CE6 Virtual Launch Keynote: Post 2

Back to Todd Warren.  He is talking about all the connectivity options that are now part of Windows CE.  The Networked Media Device (NMD) feature pack allows people to build devices like DVRs.  Wireless networking and media makes it easy to build connected projectors, connected soda machines, connected fleets of trucks, etc.  The cellcore technology enables a lot of new connectivity scenarios that weren't possible in the Microsoft offerings before.

Mike Hall is back, creating an OS image for a cell-connected picture frame.  He's showing off the OS design wizard and catalog in our new tools, which by the way are now plugged into Visual Studio.  He's creating an image that removes the standard CE shell, adds in his .NET CF picture frame application and his own RASDIAL component.  Oh that's kind of cool, he's got it set up to get RSS feeds from Windows Live, so his connected picture frame can take images from a Windows Live site.  All of this built using just the components that are part of Windows CE.

Todd is now talking about the tool chain that Mike briefly showed off.  How Platform Builder is now a plug-in to Visual Studio.  You can do all of this inside the Visual Studio shell, and gain productivity from VS capabilities.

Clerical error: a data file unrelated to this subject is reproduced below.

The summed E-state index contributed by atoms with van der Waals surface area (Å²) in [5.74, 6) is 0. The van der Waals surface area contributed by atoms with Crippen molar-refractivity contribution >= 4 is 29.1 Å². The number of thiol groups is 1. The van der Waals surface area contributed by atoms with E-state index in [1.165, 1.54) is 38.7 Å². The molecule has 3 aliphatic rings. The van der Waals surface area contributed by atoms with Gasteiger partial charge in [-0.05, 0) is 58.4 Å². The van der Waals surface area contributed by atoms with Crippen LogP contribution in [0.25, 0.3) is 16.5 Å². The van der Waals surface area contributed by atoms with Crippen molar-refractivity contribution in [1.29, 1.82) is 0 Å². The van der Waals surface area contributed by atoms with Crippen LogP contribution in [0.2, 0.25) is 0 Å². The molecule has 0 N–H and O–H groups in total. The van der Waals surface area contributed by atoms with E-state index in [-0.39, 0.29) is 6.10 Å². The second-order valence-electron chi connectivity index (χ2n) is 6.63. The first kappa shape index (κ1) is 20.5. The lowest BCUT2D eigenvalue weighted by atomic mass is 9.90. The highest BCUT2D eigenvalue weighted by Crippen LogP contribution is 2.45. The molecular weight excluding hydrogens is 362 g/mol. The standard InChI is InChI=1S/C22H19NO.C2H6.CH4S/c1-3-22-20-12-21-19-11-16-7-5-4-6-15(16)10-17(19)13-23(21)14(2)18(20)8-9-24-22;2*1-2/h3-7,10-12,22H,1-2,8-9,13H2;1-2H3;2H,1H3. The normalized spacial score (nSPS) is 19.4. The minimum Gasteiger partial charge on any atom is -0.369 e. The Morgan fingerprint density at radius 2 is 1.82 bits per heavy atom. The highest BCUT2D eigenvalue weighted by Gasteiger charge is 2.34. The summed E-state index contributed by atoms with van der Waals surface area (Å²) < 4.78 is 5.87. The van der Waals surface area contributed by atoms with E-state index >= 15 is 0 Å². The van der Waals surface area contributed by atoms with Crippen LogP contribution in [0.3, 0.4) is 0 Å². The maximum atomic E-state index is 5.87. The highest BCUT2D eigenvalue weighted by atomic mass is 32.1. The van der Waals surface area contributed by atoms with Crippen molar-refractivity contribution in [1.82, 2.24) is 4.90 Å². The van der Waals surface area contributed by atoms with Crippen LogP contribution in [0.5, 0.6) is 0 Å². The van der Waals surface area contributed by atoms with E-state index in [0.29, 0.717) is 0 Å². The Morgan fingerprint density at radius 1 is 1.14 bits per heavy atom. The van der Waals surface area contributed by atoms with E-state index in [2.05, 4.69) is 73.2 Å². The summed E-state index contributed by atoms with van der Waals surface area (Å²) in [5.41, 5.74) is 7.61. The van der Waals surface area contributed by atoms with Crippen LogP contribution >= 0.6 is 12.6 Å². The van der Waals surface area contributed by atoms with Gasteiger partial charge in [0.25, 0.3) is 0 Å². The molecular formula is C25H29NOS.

He's switching to talk about the XP Embedded Feature Pack 2007...  Here he has 3 big areas of emphasis too.  The first is the ability to boot off USB now.  Secondly, apparently they did a lot of work to increase the productivity of XP embedded developers.  Tool chain improvements, like improvements in the OS design creation and build.  Third...  Dang!  I missed the third one.  I think it was something about a file system filter to increase device security.

Mike is back, to show off XP Embedded tools.  He's showing how you can choose features out of Target Designer by just clicking on the feature.  He is going to show off the USB boot on a "kiosk / gaming console" device with a managed kiosk shell.  He has the OS on a USB disk-on-key.  It boots straight into the kiosk shell.

Todd is explaining how the USB key lets you do things like secure the image, put diagnostic components onto the key, and maintain devices more easily by containing all the OS state on the key.

Now they're starting a Q&A panel so I'll put that into a different post.